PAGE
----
If you want to be a very popular guest—or host, or coworker or friend, make this shortbread. Though it’s as simple to mix together as any cookie, there’s a world of tender, crisp, and crumbly textures inside, and a haunting flavor that doesn’t quite know if it’s sweet or savory.
And, in my experience, it doesn’t matter—you don’t need to justify it as one thing or another. Every time I set it out, I explain nothing—at first. Hungry lurkers inevitably swarm and empty the plate, without stopping to wonder what genre of snack they're eating.
The recipe comes from the brilliant mind of Charlotte Druckman, co-founder of our Piglet Tournament of Cookbooks and author of a growing number of books herself, most lately Stir, Sizzle, Bake: Recipes for Your Cast Iron Skillet.
In writing it, she wanted to give cooks new techniques and unexpected recipes they wouldn’t find in other cast iron cookbooks—this enigmatic shortbread is a perfect example, and has become the one she makes most often.
Charlotte was inspired by pastry chef Caitlin Freeman’s shortbread dough-whipping technique (“until the mixture takes on a thick, creamy, almost shiny texture, like mayonnaise”), and Mark Ladner’s fiesty cacio e pepe, and wondered what would happen if she were to graft a pasta recipe onto a shortbread.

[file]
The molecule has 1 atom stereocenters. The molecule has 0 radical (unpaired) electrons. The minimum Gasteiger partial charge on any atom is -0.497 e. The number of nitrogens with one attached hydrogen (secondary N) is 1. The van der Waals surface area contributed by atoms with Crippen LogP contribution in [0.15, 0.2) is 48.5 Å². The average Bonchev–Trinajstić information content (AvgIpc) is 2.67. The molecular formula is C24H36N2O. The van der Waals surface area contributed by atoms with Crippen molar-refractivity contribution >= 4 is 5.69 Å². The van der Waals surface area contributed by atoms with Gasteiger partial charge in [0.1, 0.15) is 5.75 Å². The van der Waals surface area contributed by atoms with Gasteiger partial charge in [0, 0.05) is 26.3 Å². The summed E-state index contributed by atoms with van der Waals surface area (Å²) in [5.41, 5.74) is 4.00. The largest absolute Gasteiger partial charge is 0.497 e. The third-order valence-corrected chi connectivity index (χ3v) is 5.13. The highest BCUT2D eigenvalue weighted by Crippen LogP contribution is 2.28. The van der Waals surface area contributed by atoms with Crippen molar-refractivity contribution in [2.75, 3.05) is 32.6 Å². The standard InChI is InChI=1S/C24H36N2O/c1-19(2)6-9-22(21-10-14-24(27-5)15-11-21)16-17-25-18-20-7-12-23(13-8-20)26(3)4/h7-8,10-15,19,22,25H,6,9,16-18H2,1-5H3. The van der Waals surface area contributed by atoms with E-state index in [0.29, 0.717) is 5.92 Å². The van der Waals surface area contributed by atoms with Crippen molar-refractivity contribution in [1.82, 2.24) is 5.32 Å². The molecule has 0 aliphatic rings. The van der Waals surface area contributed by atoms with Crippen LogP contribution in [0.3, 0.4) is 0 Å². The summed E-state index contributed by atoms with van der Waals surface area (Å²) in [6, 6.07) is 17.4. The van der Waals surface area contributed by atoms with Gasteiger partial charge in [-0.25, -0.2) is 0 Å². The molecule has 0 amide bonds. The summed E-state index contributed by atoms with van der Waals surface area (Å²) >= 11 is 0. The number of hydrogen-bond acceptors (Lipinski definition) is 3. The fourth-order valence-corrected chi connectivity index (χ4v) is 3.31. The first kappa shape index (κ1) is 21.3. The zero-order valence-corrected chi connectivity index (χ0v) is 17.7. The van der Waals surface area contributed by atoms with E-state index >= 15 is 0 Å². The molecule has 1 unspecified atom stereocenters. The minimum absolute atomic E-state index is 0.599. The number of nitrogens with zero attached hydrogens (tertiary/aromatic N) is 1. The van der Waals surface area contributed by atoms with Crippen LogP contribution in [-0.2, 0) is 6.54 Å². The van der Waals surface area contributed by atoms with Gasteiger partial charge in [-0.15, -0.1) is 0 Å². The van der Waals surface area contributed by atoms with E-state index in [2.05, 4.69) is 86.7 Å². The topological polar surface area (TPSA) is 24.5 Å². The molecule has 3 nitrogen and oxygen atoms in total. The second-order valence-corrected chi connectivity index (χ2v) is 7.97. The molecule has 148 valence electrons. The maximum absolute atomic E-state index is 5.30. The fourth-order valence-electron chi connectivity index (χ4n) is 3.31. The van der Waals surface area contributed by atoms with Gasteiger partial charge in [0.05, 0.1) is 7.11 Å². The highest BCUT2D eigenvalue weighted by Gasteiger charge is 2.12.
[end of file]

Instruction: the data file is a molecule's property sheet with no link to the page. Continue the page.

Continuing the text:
She worked in not only the cheeses (cacio) and the black pepper (pepe), but semolina flour—to give the shortbread a hint of warm, wheaty, pasta-like flavor, but also an added softness, and a tight, fine crumb structure.
“It gives you the best crumb,” Charlotte wrote to me. “But then you get this subtle contrast where the cheese's graininess comes through. So there's a little grit in it, but it comes from the cheese, the way it would in proper cacio e pepe.” (She also described this texture, delightfully, as "cat's tongue, slightly scratchy.")
She then bakes in one more round of crisp outer texture and toasty flavor by pressing the dough (carefully!) into a hot cast iron skillet, brushing the top with olive oil, and sprinkling over more pepper and cheese—the only clue the swarms will have of the blurred sweet-savory line before they dive in.
How to serve it? As I mentioned above, you need little justification or prior planning. But here are just a few serving ideas from that brain of Charlotte’s:
- With aperitifs, like a proper Bellini or something with Lillet Blanc (or Champagne, rosé, or Riesling)
- With after-dinner drinks, as a cheese course of sorts—with a spiced chutney, onion jam, fruit conserves, or smoky tomato jam
- For breakfast, with a thin sheet of prosciutto and a soft-cooked egg
- With tea and a fruity, sweet jam
Or—nothing. Charlotte says, “I really love it straight, though, most of all.”
- 1/2 cup plus 2 teaspoons finely grated Parmesan cheese, using the small holes of a box grater (divided)
- 1/2 cup plus 2 teaspoons finely grated pecorino Romano cheese, using the small holes of a box grater (divided)
- 2 teaspoons coarsely ground black pepper (divided)
- 1 cup (2 sticks) unsalted butter, at room temperature
- 1/2 cup confectioners’ sugar
- 1 1/4 teaspoons kosher salt
- 1 1/2 cups all-purpose flour
- 1/2 cup semolina flour
- 1 tablespoon plus 2 teaspoons extra-virgin olive oil (divided)
Photos by Bobbi Lin